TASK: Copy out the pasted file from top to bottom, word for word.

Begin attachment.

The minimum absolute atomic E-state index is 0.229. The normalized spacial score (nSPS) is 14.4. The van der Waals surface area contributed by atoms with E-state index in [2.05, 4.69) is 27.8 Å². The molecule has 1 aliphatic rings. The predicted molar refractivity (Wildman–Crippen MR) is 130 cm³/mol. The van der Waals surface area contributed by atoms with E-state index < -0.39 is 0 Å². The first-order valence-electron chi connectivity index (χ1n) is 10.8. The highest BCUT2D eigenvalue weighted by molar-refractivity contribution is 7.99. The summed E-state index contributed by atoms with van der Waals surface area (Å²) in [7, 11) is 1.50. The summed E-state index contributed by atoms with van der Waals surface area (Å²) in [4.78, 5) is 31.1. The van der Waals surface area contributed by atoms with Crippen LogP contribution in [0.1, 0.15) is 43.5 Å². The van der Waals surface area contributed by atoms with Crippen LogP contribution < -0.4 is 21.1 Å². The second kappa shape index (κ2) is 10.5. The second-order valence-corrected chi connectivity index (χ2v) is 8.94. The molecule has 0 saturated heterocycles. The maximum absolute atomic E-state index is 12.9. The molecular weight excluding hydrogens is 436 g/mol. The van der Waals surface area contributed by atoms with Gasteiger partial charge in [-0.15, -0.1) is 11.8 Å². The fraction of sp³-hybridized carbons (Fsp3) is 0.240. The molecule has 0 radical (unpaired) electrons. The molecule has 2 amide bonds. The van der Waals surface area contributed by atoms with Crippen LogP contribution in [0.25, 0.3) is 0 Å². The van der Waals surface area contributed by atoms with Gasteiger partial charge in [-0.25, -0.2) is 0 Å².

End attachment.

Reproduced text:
The minimum absolute atomic E-state index is 0.229. The normalized spacial score (nSPS) is 14.4. The van der Waals surface area contributed by atoms with E-state index in [2.05, 4.69) is 27.8 Å². The molecule has 1 aliphatic rings. The predicted molar refractivity (Wildman–Crippen MR) is 130 cm³/mol. The van der Waals surface area contributed by atoms with E-state index < -0.39 is 0 Å². The first-order valence-electron chi connectivity index (χ1n) is 10.8. The highest BCUT2D eigenvalue weighted by molar-refractivity contribution is 7.99. The summed E-state index contributed by atoms with van der Waals surface area (Å²) in [7, 11) is 1.50. The summed E-state index contributed by atoms with van der Waals surface area (Å²) in [4.78, 5) is 31.1. The van der Waals surface area contributed by atoms with Crippen LogP contribution in [0.1, 0.15) is 43.5 Å². The van der Waals surface area contributed by atoms with Crippen LogP contribution < -0.4 is 21.1 Å². The second kappa shape index (κ2) is 10.5. The second-order valence-corrected chi connectivity index (χ2v) is 8.94. The molecule has 0 saturated heterocycles. The maximum absolute atomic E-state index is 12.9. The molecular weight excluding hydrogens is 436 g/mol. The van der Waals surface area contributed by atoms with Gasteiger partial charge in [-0.15, -0.1) is 11.8 Å². The fraction of sp³-hybridized carbons (Fsp3) is 0.240. The molecule has 0 radical (unpaired) electrons. The molecule has 2 amide bonds. The van der Waals surface area contributed by atoms with Crippen LogP contribution in [0.25, 0.3) is 0 Å². The van der Waals surface area contributed by atoms with Gasteiger partial charge in [-0.25, -0.2) is 0 Å².